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The Real Impact of the $1.2 Trillion Infrastructure Bill Will Be Felt Locally

2 9 13

The $1.2 trillion infrastructure bill that passed earlier this month fell short of many progressive aspirations, shrinking to fit Republican demands. However, if implemented wisely (in conjunction with the $3.5 trillion reconciliation bill), it could still open the door to important new possibilities for U.S. governance, in which the feds, cities and states learn to better cooperate with each other to use their economic leverage to ramp up large-scale (and long-overdue) social investments.

After all, $1 trillion-plus is a lot of money. If and when the 2,700-page bill becomes law, vast sums will start flowing to build or upgrade bridges, roads and sewer systems — traditional brick-and-mortar infrastructure investments. Even a small state like Mississippi stands to gain upwards of $3 billion for its highways and hundreds of millions of additional dollars to repair bridges.

But it isn’t just about bricks and mortar. The bill will also expand broadband access, improve cybersecurity, set up huge networks of electric vehicle charging stations around the country and clean up polluted superfund sites. There are provisions for improving wildlife crossing points on roads, for creating better pedestrian and bicycle routes in cities and for tackling invasive species.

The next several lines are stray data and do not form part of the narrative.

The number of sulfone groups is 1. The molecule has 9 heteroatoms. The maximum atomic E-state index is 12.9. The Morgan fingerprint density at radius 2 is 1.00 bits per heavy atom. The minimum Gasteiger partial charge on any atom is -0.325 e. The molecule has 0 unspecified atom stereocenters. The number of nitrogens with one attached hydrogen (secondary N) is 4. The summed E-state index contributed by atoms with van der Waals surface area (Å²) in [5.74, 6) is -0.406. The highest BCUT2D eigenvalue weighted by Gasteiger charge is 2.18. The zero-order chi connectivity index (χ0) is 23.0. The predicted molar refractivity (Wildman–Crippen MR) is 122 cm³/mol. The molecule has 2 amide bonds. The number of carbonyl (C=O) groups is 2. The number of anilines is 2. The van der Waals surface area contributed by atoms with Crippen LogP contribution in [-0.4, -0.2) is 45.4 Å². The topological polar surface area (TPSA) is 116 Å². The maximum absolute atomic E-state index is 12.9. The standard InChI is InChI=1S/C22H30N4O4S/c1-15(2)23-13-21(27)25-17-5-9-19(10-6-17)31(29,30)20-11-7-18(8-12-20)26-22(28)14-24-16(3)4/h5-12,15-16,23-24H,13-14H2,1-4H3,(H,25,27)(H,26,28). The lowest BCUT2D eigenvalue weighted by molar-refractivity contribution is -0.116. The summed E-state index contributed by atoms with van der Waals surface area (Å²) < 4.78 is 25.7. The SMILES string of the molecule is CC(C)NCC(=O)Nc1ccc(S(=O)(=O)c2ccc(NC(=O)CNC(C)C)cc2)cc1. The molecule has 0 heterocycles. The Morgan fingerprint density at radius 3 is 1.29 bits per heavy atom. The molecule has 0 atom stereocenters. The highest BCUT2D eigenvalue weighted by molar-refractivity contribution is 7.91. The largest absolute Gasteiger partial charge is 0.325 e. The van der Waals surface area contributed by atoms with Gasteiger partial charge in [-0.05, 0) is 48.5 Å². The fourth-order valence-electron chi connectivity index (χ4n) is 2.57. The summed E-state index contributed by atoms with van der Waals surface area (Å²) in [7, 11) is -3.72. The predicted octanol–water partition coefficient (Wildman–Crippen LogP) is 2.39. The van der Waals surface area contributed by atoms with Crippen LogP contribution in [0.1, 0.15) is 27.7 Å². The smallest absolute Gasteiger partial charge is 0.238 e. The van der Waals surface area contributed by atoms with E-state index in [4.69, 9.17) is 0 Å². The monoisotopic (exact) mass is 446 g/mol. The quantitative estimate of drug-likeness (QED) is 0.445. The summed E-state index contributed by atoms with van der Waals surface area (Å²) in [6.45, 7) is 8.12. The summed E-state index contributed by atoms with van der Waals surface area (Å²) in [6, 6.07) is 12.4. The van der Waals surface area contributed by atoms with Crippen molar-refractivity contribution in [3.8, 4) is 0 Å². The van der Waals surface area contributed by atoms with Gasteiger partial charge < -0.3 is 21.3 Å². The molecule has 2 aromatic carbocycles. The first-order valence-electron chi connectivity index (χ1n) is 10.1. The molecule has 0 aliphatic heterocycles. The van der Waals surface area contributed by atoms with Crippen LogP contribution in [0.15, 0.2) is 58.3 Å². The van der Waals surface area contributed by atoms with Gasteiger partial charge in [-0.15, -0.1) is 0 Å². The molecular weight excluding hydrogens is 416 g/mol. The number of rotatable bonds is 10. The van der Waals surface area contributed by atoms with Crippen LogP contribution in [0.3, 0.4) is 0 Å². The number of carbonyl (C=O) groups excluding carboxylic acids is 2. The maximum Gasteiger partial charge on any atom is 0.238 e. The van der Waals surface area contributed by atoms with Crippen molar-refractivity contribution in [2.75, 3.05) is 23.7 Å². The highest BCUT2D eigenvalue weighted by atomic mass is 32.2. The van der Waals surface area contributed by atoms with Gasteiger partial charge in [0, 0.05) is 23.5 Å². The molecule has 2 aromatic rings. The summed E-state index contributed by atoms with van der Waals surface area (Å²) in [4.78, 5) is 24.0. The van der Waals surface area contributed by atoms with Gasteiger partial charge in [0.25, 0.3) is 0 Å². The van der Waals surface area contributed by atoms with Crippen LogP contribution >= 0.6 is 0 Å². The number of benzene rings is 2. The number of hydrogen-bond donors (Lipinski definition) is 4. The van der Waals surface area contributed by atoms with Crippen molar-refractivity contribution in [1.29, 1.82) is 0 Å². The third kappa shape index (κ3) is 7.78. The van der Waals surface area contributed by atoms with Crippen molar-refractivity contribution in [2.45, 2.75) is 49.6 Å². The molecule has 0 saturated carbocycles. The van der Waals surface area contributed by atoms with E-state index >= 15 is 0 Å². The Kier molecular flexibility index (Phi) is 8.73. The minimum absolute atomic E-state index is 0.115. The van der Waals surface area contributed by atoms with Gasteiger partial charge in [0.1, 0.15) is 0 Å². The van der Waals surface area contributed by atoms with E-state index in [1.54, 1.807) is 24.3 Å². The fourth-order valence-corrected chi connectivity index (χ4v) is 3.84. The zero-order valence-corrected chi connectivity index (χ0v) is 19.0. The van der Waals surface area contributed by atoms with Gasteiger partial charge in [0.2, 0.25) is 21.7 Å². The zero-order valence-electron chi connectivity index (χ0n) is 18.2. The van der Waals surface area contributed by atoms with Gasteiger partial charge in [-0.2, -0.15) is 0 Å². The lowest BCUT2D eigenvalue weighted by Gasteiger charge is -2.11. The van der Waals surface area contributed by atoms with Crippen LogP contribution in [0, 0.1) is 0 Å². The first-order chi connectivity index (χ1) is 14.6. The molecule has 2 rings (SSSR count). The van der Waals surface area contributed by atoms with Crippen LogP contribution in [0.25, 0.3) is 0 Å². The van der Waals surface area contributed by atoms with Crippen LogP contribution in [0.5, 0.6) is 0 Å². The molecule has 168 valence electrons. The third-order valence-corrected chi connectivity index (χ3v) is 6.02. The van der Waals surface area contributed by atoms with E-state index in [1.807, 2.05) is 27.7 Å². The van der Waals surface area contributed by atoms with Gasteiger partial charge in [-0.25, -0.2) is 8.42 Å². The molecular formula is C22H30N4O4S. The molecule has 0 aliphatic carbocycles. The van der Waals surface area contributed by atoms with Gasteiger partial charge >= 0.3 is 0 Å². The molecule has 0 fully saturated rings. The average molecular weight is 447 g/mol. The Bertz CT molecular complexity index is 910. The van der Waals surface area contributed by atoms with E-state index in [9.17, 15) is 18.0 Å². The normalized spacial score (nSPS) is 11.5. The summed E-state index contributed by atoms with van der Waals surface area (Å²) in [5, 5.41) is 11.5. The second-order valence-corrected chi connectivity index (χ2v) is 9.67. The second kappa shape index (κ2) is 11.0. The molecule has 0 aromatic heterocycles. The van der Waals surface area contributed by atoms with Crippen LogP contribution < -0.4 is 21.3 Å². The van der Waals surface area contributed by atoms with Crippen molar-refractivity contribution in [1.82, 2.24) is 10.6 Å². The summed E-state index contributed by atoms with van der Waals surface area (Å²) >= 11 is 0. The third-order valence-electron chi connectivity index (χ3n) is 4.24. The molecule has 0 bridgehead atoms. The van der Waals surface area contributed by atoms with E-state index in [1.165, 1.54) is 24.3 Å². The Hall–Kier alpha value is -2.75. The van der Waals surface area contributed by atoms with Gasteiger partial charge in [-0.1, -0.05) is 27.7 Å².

As is the way with big spending bills like this, much of the actual implementation will occur over the coming years at a city and state level. That’s critical to remember, because, for decades now, many localities have failed to invest adequately in infrastructure, preferring instead to cut taxes and to defer needed improvements. The result has been dilapidation, with the U.S. ranking........

© Truthout

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